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Diana Virgovicova (Year 2 CompE) was recently selected for NEXT36, a founder development program that offers mentorship, seed funding and other resources to help undergrads and recent grads launch their businesses. (Photo: Kerem Topalismailoglu)

When Diana Virgovicova (Year 2 CompE) found out she had been selected for NEXT36, she almost couldn’t believe it.

“I was very surprised,” says Virgovicova. “Most of the people who were chosen are five to ten years older than me. Usually they prefer to accept those who have graduated or are closer to working full time on their company.”

Every year, NEXT36 taps three dozen of the most entrepreneurial undergrads and recent grads from coast to coast. Over eight months, the program provides them with mentorship, seed funding and other resources designed to help them launch their businesses.

The selection process was intense. Out of thousands of applications, the NEXT foundation narrowed the candidate pool to 72. These candidates sit for up to five rounds of interviews over the course of a single day, pitching their business idea under strict time limits.

Virgovicova’s business idea is still in the early stages, but it broadly focuses on the creation of a centralized platform for culturally-rooted crafts from countries around the world. When the subject of her relatively young age came up with the reviewers, she says she made them smile by saying that business is all about taking risks.

“The next day they called me,” she says. “And I was accepted shortly after.”

Virgovicova’s engineering journey began when she was 14. She had just returned from a trip to India with her mother, determined to do something about the polluted water she had seen. She was sure a solution could be found in technology.

Virgovicova contacted a professor at the University of Slovakia, in her native country, who introduced her to photocatalysts. These materials absorb light to kick off a chemical reaction that eliminates an unwanted substance.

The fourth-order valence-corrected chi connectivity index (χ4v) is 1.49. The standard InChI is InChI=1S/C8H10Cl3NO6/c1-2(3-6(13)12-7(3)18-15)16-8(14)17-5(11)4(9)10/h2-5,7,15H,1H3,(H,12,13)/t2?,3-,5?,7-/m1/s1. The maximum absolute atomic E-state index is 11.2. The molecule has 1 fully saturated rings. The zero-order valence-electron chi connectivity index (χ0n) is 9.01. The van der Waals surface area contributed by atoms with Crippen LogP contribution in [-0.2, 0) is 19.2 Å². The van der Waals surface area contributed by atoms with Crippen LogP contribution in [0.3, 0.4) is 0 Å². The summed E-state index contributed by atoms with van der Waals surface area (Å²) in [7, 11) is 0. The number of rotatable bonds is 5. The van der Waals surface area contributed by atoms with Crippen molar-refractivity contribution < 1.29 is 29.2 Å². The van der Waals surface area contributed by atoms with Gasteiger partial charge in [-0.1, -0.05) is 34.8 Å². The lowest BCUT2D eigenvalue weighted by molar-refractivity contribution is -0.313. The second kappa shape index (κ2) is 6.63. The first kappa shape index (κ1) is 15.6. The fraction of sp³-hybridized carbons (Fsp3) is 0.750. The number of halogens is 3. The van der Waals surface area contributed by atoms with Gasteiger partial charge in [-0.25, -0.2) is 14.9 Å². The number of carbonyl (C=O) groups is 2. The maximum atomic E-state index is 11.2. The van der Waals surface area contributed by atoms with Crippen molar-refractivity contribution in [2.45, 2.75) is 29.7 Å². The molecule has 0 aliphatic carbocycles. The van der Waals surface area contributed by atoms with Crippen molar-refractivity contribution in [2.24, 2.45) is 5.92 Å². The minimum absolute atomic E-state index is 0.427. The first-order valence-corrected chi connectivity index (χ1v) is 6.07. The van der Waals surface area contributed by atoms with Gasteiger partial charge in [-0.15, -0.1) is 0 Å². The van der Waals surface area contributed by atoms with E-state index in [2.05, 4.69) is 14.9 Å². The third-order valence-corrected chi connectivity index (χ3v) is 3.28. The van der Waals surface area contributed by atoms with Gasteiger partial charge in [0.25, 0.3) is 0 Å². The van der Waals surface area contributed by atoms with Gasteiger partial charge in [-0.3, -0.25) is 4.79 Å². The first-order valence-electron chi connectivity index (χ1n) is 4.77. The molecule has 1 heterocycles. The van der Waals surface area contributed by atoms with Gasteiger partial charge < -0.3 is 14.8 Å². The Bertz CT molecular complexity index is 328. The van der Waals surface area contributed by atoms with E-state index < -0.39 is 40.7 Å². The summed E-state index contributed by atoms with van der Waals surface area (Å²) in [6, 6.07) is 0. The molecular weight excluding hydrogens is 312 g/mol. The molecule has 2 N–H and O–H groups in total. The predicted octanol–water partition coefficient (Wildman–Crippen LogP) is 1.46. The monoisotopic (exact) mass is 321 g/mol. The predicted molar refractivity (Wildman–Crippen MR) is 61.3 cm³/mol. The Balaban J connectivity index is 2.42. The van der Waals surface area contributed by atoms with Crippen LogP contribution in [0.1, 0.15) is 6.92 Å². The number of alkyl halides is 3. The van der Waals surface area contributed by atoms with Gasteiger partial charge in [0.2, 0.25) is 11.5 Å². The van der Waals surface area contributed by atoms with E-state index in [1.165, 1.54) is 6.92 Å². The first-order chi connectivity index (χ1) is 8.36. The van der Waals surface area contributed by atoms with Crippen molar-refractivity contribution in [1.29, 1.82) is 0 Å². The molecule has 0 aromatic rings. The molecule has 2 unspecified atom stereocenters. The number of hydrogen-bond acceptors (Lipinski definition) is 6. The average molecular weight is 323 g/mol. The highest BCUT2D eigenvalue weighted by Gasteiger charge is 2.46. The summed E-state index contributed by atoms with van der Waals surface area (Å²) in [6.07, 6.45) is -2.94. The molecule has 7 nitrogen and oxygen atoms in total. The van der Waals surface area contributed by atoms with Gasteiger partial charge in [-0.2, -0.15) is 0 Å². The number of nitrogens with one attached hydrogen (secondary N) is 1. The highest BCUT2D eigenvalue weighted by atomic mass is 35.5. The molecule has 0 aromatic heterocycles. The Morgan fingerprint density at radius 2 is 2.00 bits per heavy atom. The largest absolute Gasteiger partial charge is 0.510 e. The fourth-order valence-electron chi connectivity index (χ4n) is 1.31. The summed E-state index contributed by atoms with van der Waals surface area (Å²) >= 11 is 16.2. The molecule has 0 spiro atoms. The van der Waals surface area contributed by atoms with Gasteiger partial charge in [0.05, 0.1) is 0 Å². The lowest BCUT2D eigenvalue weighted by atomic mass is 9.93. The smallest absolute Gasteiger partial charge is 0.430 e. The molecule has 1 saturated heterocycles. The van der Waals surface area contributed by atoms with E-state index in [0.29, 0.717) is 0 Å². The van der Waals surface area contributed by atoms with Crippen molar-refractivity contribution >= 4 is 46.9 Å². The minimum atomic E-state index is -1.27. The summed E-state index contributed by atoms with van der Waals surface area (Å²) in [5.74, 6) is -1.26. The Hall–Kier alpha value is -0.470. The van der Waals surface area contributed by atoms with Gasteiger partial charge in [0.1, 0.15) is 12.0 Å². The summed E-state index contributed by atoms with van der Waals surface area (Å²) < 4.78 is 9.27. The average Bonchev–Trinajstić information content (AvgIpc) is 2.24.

While photocatalysts for many different types of reactions already exist, they typically convert UV radiation. Virgovicova set out to create one that uses visible light, which would enhance its ability to break down the contaminants in polluted water.

“I independently learned a software program used in quantum chemistry that allows you to model novel molecules,” she says. “You calculate the angles between elements, the charge distribution, all these properties to predict how it’s going to react in different environments.”

The work earned Virgovicova an international Stockholm Junior Water Prize, which in turn helped propel her to a Lester B. Pearson International Scholarship to attend The Edward S. Rogers Sr. Department of Electrical & Computer Engineering at U of T.

She always dreamed of combining an engineering degree with a strong business background to increase the impact of the products she innovates, and Virgovicova says that scholarships and awards have been critical to enabling her to achieve her goals.

“I was not raised by a rich family. I was raised by a single mom, who is a teacher,” she says. “I didn’t think I’d even be able to go to university because of money. I definitely had a long journey to get here.”

Virgovicova says she draws inspiration from “all the women who are not afraid to take on challenges. I especially like reading about women who are successful in traditionally male-dominated areas, like engineering.”

Professor Deepa Kundur, Chair of ECE, appreciates how Virgovicova has made her unique background a strength.

“Diana’s drive to help people, and her initiative and creative problem-solving have found the ideal outlet in electrical and computer engineering, which plays a crucial role in so many applications,” says Kundur. “We’re very excited to see what she does with this opportunity from NEXT36.”

Virgovicova, who has made a habit of standing out from the crowd, has advice for others looking to do the same.

“If you have an idea, talk to as many people as possible. I know that many people are afraid to reach out, but potential mentors are all almost always happy to help. That’s my experience.”

“And it’s good to have a high GPA, but don’t be like, ‘I have to get 90%!’ and make it your only focus. I’m not getting 90%,” she adds. “What truly sets you apart is what you do outside of the classroom.”

To hear more from Virgovicova, listen to the January 2022 episode of Tell Me More: Coffee With Chris Yip

Media Contact

Fahad Pinto
Communications & Media Relations Strategist